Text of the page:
The company that employs me are offering me shares in the company. I pay in on a regular basis. I don't see anywhere about interest, but they will be subject to the market price of the company.

Are these shares halal?

  • Do you own the shares outright or are they "options" to buy them at a future date at a specific price? – Ansari Aug 10 '12 at 21:02
  • I'm not certain, I've only just heard about this. – Pureferret Aug 10 '12 at 21:07

Most Islamic companies do deal with shares, so it's halal. It is haraam if the company is selling haraam products, which I doubt is your concern if you're working for the company. So, I assume you're worried if it's Riba.

Riba is basically what happens when you lend someone a product at a fixed value and then request higher than the perceived value for it.

Trading is not Riba... for example, if you bought a sick cow, nursed it to health, sold it back at a higher price, that is halal.

But if you lent someone a sick cow and asked a healthy cow from him in return, it becomes Riba.

If you lent someone 10g of gold at $100, and got 10g of gold back at $300 later, it is not riba, because the value is different, just that the value of money (which is unrelated) has dropped. If you lent someone 10g of gold at $100 and got back 11g of gold worth $100, then that is Riba, because you are getting back more than the value.

In this case, if you're not lending or borrowed money, you shouldn't be worried about it. Even if the value was different, if you are not bound to return it, it should be considered trading.

Some scholars also consider dishonest trading as riba, like price fixing or hoarding goods.

Stocks are directly related to the value of your company and how many other people are owning those stocks. If you work hard for your company and the value goes up, it is a result of your work.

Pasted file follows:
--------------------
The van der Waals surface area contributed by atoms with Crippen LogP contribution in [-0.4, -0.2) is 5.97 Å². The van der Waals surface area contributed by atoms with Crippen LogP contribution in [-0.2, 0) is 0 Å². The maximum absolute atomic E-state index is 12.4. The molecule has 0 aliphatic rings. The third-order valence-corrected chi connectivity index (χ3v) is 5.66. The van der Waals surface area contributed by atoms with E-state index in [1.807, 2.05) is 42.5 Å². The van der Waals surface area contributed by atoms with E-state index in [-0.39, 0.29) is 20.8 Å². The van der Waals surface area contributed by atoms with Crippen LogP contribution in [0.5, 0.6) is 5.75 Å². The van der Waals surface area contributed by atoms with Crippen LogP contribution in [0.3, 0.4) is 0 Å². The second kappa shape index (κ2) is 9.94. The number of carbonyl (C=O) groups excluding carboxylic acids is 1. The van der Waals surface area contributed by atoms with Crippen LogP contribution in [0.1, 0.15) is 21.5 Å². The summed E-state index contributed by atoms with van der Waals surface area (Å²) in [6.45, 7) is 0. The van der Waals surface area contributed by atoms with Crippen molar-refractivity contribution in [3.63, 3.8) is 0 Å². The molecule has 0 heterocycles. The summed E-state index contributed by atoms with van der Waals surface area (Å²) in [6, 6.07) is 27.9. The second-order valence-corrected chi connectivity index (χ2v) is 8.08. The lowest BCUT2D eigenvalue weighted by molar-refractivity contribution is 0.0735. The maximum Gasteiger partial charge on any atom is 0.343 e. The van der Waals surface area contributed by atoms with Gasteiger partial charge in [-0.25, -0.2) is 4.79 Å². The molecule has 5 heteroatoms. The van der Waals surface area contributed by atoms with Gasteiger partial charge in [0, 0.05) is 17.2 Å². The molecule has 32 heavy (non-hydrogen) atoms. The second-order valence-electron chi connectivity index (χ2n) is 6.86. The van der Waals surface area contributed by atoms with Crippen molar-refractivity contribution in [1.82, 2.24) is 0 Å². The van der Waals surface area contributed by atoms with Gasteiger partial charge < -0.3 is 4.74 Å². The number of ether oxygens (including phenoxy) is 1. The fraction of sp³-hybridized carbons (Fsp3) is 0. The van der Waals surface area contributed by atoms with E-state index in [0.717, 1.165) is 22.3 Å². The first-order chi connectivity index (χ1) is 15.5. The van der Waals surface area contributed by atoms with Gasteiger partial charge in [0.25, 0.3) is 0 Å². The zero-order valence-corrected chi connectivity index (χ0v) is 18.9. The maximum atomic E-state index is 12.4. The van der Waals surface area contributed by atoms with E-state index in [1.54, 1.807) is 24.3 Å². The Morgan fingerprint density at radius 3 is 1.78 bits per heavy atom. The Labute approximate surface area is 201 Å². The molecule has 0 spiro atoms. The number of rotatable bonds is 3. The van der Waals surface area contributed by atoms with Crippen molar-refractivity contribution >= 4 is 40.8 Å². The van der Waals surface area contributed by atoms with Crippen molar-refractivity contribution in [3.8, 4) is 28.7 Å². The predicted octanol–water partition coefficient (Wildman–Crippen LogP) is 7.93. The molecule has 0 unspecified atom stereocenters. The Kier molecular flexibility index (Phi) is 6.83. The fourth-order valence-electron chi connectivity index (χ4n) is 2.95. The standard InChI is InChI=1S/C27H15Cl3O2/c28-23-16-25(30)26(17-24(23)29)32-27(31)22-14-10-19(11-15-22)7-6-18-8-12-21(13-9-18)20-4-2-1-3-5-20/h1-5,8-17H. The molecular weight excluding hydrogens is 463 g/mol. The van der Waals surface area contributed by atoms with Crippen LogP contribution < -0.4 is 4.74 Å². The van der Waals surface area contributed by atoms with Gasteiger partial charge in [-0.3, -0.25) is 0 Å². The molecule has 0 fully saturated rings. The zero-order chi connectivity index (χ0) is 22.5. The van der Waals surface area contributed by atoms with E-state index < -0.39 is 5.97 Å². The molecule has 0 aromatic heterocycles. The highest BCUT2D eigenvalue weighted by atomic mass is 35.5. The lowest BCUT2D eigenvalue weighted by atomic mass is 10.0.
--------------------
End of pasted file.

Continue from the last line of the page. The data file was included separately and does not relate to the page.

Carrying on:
But if you are deceptively raising the prices through financial engineering, price fixing, or some insider information, like selling all your stocks when you know the CEO is going to step down, then the halalness of the money is questionable.

Another good reference on Riba.

  • +1 Good concise answer. Since you went into the gold example, I'd suggest adding a little to say that gold is one of those special quantities that must be traded hand-to-hand (10g for 10g). Also I'd recommend adding links to either primary texts or citations from fatawa or books for some of the conclusions you make here. – Ansari Aug 10 '12 at 22:26

In general, shares or stock in a company that deals in permissible business or trading is permissible. Buy acquiring these shares you are investing your money in that company and acquiring part ownership. If the company does well, you profit. If it does badly, you sustain a loss. This is perfectly fine, and it's not riba since there is no guaranteed increase.

The two things to keep in mind however are that the business the company engages is must primarily be permissible according to shari'ah, i.e. among other things not engaged in trading unlawful things in Islam. The second thing is that most companies today invest their money in interest-bearing accounts in banks (or other interest-bearing vehicles). Since that also forms part of the profits of the company, it will affect your dividend. It is then upon you estimate how much of that income came from unlawful means and to proportionally remove it from your profit.

However bear in mind that more conservative scholars (not based in North America) opine that it is not permissible to own shares or stock in companies that deal with riba in their finances. http://www.islamqa.com/en/ref/45929/

I assume part of the discrepancy is due to the fact that in Islamic lands a company that deals with riba in their finances is (or should be) relatively rare whereas in the West it is extremely difficult to escape.

Reference: http://amjaonline.com/00en_f1_details.php?fid=79979 AMJA is a body of top North American scholars.


Muz has ignored the fact that the company should not be a in in dealing with haram transaction and also should not have at all (according to some scholars) or very little ( according to some scholars including Taki Usmani) interest paying debts.

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